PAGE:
That's Mom's room.

I don't remember, Mary. Were you ever here before?

Only once, when you were just a kid.

Here we are.

All the comforts of home.

It's nice, Barbara.

We even have our own bathroom.

This is where I sleep?


I was just thinking, that's a nice suit you have on, Mary.

Thank you, Barbara.

You were thinking of something else, too.

As a matter of fact, I was.

Where can I put this? - I'll take it.

You may as well tell me, so we can both get it off our minds.

Well, I just... Well, you see...

I hadn't known that they gave these vacations, or furloughs... to people that...

You don't have to be shy about it. I didn't know about it either... till the warden told me that in this state, and in a few other states... they give special furloughs to people for good behavior.

I think it's wonderful that they have that confidence in you.

Yes. I think so, too.

The soap in the dish is mine, yours is on the shelf.

Mary? Yes, I heard you.


You must have been looking forward to it, Mary.

I was looking forward to seeing you, Aunt Sarah.

That's sweet of you, dear.

As a matter of fact, selfish.

I've been doing a lot of thinking in the past three years, Aunt Sarah, and...

What sort of things were you thinking, Mary?

Coming out into the world and...

Even coming here, I had a feeling that...

Honey, you've got to stop being afraid.

You've got to stop feeling that you're branded like people were in the old days.

You've done something, you're paying your debt to society.

Most people are willing to let it go at that.

I know, but coming out into the world... and seeing everybody in uniform, everybody doing something...

I just don't belong, I don't fit in.

And dreams that I've had for the future...

are just impossible.

Most dreams are, Mary. It's just the dreaming that counts.

Nobody gets exactly what he wants out of life.

One of the first things you learn is to make compromises with your dreams.

But I'm not talking about palaces and rainbows, Aunt Sarah.

I'm talking about a home.

A home like this, with a kitchen and a stove and an icebox... and a husband, and a child.

Yes, I have all that.

Yet I used to dream about palaces and rainbows.

But you're happy.

Of course. Because I didn't hold out for too much.

I accepted what I thought was second best and made that do.

It's something that everybody learns sooner or later.

We have to get used to accepting what you think is second best, and then... you find out it's first best after all.

No, I don't see how that could...

Yes, this is Mr. Marshall's home.

Who is it?

Just a minute.

It's for her. And why not?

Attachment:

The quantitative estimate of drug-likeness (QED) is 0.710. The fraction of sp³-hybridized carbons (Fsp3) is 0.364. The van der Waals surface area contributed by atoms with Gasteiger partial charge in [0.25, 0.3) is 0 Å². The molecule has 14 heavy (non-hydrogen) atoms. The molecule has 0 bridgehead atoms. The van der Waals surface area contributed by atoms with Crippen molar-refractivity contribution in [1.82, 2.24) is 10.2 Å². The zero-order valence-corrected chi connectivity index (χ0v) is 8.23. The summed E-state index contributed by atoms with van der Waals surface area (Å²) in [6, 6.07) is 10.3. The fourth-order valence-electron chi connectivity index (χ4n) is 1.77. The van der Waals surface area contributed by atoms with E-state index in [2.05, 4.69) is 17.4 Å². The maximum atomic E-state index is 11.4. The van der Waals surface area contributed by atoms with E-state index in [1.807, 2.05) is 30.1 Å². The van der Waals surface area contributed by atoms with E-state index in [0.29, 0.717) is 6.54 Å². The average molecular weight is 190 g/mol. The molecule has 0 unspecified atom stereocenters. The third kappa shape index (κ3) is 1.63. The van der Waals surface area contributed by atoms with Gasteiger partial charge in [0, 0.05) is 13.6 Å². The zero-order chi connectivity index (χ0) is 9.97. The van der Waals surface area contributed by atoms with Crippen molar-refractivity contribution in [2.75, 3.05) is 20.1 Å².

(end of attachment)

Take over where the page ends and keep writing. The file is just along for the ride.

Mary, it's for you.

Barbara, come and help me set the table.

Thank you.

Hello?

Yes, Zach, this is me.

Of course I meant it.

I'd love to, but what about your sister?

That's too bad.

I'd love to, Zach, but...

Wait just a minute.

Aunt Sarah... this is a soldier I met on the train, and he's really very nice.

He came here to visit his sister, and finds that she's gone to California... and he wants me to go to dinner with him, and I was wondering if...

A soldier? Well, why not ask him here for dinner?

May I, Aunt Sarah? You ask him this instant.

And tell him not to be late.

Hello, Zach.

You're to come over here to dinner, Zach.

But we all want you.

Yes, and Aunt Sarah says not to be late.

It's 617 Elm Street. That's right.

All right, goodbye.

How did you ever happen to meet him? Well, I...

Was he good-looking? Why, I don't know.

Didn't you notice?

No more lollygagging. Hurry and set the table. Your father'll be here any minute.

A soldier for dinner!

Hello, Babs. Hi, Dad.

Mary get here yet? Yes. She's in there.

Good.

Thanks.

Hello, dear. Hello.

Welcome, Mary. Hello, Uncle Henry.

You're looking fine. Thank you.

I'm happy to have you here, Mary. I mean it.

Hey, you must have behaved really well for them to give you this vacation.

I think that's fine.

Well, it's just that they don't exactly look upon me as a criminal.

No, of course not. I don't think of you as a criminal, either.

Otherwise I'd never have put up the lawyer money.

I think you would, Henry. Now, Sarah.

What's done is done. Let's think no more about it.

I want you to have a good time while you're here.

Thank you.

I want you to feel just like any one of us.

She's going to, Henry. We've invited a soldier to dinner for her.

You did?

Well, that's fine.

I'm sorry. I thought this was the Marshall house.

It is.

Is Miss Marshall here? I'm Miss Marshall.

I mean your... Mary Marshall.

Well, she... Barbara, stop teasing that young man.

I'm Mary's aunt. You're Zachary? Yes.

This is Barbara, my foolish daughter.

Hello. Hi.

May I take your coat and hat? Thank you.

Hello, Zach. Hello, Mary.

You were quick.

Take Zachary into the living room. Make him comfortable.

Thank you.

Henry, dinner.

Is it on the table? In a minute.

Barbara, come with me. I need you. Oh, Mother.

This is swell.

I haven't been in a real home like this in almost as long as I can remember.

It's too bad about you missing your sister.

Well, Mary...

I'm in this house under false pretenses.

I haven't any sister. I just made all that up.

When you said you were getting off the train at Pinehill...

I had to make up some sort of excuse so I could get off with you.

Good evening.

Uncle Henry, this is Zachary Morgan. My uncle.

Happy to have you here, Sergeant. Thank you.

Make yourself at home. Happy to do whatever we can for the armed forces.

A man always feels, these days, he's not doing enough.

How about a drink? Have some bourbon.

No, thank you, I'm not drinking just now.